Product Details

Penguin Publishing Group
Publication date:
Corine Solomon Series , #2
Sales rank:
Product dimensions:
4.10(w) x 6.70(h) x 1.00(d)
Age Range:
18 Years

Read an Excerpt

I'm still a redhead.

Before we left Texas, I touched up the roots with Garnier Nutrisse 64-R, and then I had some tawny apricot highlights put in. I guessed that meant I intended to keep this color for a while. Symbolic—I'd made a commitment, at least to my hair.

Too bad I couldn't do the same with Chance. I didn't trust him entirely, and what was more, he didn't trust me either. He secretly thought I'd leave, which I had done, die, which I'd nearly done, or break his heart. I just hoped I wouldn't combine the three.

Until we resolved the conflict between us—such as his gift, which might kill me like it did his former lover—I couldn't be more than a friend to him. He knew it too. I think he'd known as much even when he pressed the point on Chuch's couch, back in Laredo.

Chuch is a friend who helped us out of a dangerous situation, where we managed to piss off a warlock and the head of a cartel, who had a score to settle with Chance's mom. Two days ago, Min took the bus to Tampa ; she's safe at her homeopathy store. There's nothing to link her new life to old, and if she hadn't gone back to Texas, Montoya would've never found her. But we'll call her daily, just to make sure.

If Montoya managed to replace his pet practitioner, then it might be possible for him to track Min. I didn't know how much talent she had in the Art, so I could only hope she knew how to cook a charm to block scrying from her store. Me? I had no aptitude at all. That was ironic, considering my mother was a witch.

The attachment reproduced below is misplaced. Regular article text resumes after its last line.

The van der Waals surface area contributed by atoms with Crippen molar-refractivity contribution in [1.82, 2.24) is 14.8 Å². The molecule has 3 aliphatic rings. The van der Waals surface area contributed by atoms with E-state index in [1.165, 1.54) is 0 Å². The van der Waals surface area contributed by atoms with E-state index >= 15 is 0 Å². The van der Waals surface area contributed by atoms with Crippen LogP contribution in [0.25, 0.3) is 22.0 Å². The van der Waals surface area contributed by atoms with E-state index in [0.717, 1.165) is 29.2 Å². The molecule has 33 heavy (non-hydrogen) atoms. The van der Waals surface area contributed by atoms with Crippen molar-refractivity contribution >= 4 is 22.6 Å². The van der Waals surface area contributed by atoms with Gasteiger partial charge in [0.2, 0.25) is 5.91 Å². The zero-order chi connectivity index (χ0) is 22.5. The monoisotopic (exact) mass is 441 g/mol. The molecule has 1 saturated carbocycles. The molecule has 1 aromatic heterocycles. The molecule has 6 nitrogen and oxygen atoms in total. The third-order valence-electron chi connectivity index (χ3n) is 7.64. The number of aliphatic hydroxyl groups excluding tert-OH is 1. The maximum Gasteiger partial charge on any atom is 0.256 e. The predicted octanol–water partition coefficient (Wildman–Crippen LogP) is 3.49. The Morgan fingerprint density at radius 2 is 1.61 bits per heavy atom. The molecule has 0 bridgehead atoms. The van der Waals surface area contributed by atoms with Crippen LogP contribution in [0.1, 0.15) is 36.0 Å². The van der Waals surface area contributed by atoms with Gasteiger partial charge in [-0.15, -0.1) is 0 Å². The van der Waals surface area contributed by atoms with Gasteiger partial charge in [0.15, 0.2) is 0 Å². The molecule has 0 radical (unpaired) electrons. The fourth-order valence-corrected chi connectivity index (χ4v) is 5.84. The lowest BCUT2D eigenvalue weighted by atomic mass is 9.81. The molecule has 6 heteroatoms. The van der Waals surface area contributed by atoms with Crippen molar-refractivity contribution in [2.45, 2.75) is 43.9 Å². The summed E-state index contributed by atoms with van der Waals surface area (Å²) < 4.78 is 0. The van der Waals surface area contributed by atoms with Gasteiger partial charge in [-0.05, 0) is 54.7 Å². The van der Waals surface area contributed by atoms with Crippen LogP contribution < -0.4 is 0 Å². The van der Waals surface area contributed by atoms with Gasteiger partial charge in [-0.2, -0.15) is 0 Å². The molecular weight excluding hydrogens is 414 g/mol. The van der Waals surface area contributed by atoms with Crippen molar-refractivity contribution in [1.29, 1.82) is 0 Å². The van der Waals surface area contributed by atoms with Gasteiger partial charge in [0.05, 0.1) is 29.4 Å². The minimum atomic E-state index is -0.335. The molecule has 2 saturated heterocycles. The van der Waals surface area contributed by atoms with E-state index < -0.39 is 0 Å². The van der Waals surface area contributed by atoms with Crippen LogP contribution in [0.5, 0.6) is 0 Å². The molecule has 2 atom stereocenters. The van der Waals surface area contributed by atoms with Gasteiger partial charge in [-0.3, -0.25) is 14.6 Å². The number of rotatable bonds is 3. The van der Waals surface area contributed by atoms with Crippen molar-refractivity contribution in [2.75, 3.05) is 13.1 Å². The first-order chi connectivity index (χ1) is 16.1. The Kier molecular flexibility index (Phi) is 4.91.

I was a little worried about reprisals. Chance's mother made the Montoyas agree to a pact preventing them from striking at her son, but I had no such guarantees. But it would take a little while for Montoya to find someone to replace the warlock we killed. So I banished the dark thoughts and focused on the road. We were almost there.

The Mustang purred along, underlining Chance's silence. He wasn't happy about this trip to Kilmer, Georgia, but he'd promised, and I wanted answers. He owed me.

When he showed up at my pawnshop in Mexico, asking for my help after our breakup eighteen months before, I agreed because he swore to turn his luck toward helping me find out what happened the night my mother died. This point was non-negotiable. I had to understand why it happened, and who was responsible. I wanted justice for her death.

We passed the wood that encircled the town. Sometimes, as a kid, it had seemed to me that someone simply burned a patch out of the forbidding forest, and there, Kilmer had been built. The trees grew back in around it, overhanging the rutted road.

With the windows open, I could smell dank vegetation heavy in the air, and pallid sunlight filtering through the canopy overhead threw a sickly green glow over the car as Chance drove. McIntosh county didn't get snow, didn't get earthquakes, and the median temperature was sixty-six degrees. It was also deeply historical, containing forty-two markers. I knew all about local history : how old King George Fort was built nearby in 1721, how Highlanders voted against slavery in 1739, not that it did them any good in the long run, and how the War of Jenkins' Ear motivated early settlers to attack Spanish forts. There were still ruins on Sapelo Island.